July the 25th marks the 20th anniversary of the first crossing of the English Channel by a Hovercraft - a vehicle that rides on a cushion of air.
GV EXT SRN1 outside Saunders Roe hangar; SV part of craft with name Hovercraft (2 shots)
SV Duke of Edinburgh looking at SRN1
CU Cockpit of SRN1
LV SRN1 at sea
GV EXT British Hovercraft Corporation factory with SRN4 in front on quayside; Sv cargo door closing (2 shots)
SV man directing hovercraft pilot; GV SRN4 entering sea; CU SV cockpit of SRN4 PAN DOWN TO bows; GV near of Hovercraft (4 shots)
SV Sir Christopher Cockerell; CU medal PAN TO Cockerell
LV SRN4 leaving Ramsgate harbour; SV INT Cockerell seated on hovercraft passenger section; SV pilot; SV navigator; GV second hovercraft passing (5 shots)
GV Hovercraft stationary on ground at Calais; SV Cockerell shaking hands with French officials; GV PAN SRN4 leaving Calais (3 shots)
GV US army ACV; SV armament of ACV; GV infantry man boarding ACV; GV ACV moving off (4 shots)
GV PAN Hovercraft in New York harbour
GV PAN 'stretched' SRN4; GV ZOOM INTO CU 'Seaspeed' marking on Hovercraft; GV officer walking by SRN4 PULL OUT TO LV hovercraft (3 shots)
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Background: July the 25th marks the 20th anniversary of the first crossing of the English Channel by a Hovercraft - a vehicle that rides on a cushion of air.
SYNOPSIS: This is the first model -- the SRN1 -- in 1959. It weighed four tons and carried three people. There was widespread interest in the British creation, then a new, and revolutionary form of transport, able to travel both on land and over water.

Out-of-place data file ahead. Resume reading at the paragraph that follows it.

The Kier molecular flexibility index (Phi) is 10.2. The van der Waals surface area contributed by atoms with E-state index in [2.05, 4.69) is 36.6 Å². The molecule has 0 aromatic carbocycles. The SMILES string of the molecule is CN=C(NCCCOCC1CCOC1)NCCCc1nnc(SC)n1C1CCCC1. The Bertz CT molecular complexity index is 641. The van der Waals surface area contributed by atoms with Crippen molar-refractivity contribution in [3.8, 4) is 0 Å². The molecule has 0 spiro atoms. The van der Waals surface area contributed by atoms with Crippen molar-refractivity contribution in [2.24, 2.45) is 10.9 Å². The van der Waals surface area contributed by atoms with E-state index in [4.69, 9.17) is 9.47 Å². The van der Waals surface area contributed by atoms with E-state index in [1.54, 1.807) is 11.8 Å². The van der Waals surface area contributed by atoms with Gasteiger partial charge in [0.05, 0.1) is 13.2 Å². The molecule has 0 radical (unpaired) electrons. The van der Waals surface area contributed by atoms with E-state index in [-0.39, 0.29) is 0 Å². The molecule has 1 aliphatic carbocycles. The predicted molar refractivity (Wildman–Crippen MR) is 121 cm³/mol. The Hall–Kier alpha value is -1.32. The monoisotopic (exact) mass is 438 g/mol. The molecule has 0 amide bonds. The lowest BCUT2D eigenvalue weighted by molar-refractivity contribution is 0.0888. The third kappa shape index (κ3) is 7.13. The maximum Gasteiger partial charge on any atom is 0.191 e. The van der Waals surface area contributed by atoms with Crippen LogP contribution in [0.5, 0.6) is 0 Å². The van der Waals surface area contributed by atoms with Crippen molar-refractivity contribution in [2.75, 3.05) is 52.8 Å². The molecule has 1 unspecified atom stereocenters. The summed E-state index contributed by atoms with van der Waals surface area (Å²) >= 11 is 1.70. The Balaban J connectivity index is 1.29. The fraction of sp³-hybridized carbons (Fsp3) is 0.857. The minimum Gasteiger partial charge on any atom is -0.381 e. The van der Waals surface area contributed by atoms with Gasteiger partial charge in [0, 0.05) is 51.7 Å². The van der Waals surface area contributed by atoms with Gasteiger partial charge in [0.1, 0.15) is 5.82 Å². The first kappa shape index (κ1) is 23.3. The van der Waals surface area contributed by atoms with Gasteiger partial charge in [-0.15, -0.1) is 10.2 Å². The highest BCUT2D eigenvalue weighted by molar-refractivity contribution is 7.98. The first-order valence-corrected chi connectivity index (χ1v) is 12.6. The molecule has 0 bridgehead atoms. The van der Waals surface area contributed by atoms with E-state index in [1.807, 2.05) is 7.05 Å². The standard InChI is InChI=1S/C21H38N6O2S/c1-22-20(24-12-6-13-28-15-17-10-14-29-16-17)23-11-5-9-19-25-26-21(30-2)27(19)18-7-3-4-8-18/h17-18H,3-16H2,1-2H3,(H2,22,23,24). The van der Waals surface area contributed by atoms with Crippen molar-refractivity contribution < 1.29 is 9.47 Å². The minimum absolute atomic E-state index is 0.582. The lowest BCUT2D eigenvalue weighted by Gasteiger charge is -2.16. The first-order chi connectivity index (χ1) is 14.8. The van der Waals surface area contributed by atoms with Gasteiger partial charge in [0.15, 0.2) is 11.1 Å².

Nine years later, in 1968, the model SRN4 had begun commercial passenger service on the 25 mile Channel crossing between England and France. It could carry 250 passengers and 30 cars at speeds up to 70 miles an hour (nearly 115 kilometres an hour). British engineers had to overcome considerable development problems -- and by the early 1970's were the only ones to have produced a true range of Hovercraft. After initial interest in the early sixties, development in other countries slowed down, in the face of the technical problems.
The Hovercraft was the brainchild of one man, Sir Christopher Cockerell -- on the right -- here celebrating the tenth anniversary of the first Channel crossing. Originally an electronic engineer with minor interest in boat building, he made the discovery while experimenting with ways to reduce drag on a boat hull. He patented the design in 1955 and a year later founded the company, Hovercraft Limited. Sir Christopher's first experiments with the concept were made using coffee tins and pair of kitchen scales. But he rapidly formulated advanced theories, some yet to be explored, which have helped Britain maintain a lead in the development of the craft.
In Vietnam, the Hovercraft principle was used on active military operations. The American-made Air Cushion Vehicles, heavily armed, were based on Hovercraft design. They operated with some success in the flat, marshy land of the Mekong Delta. Other armies use Hovercraft, usually for carrying troops ... and there are plans to build Hovercraft to carry aircraft; for work in minefields and for missile launching.
Commercially, the use of Hovercraft has been limited to carrying passengers across stretches of water. After experimental trials in various countries, including the United States, the existing service from France to England is the only one that has survived for longer than a season.
The success of the cross Channel operation has resulted in the virtual closure of competing air services. Twenty years after the first crossing, this modified, larger version of the SRN4 is carrying 400 passengers and ??? cars on the 25 mile trip -- with a newer version now being built.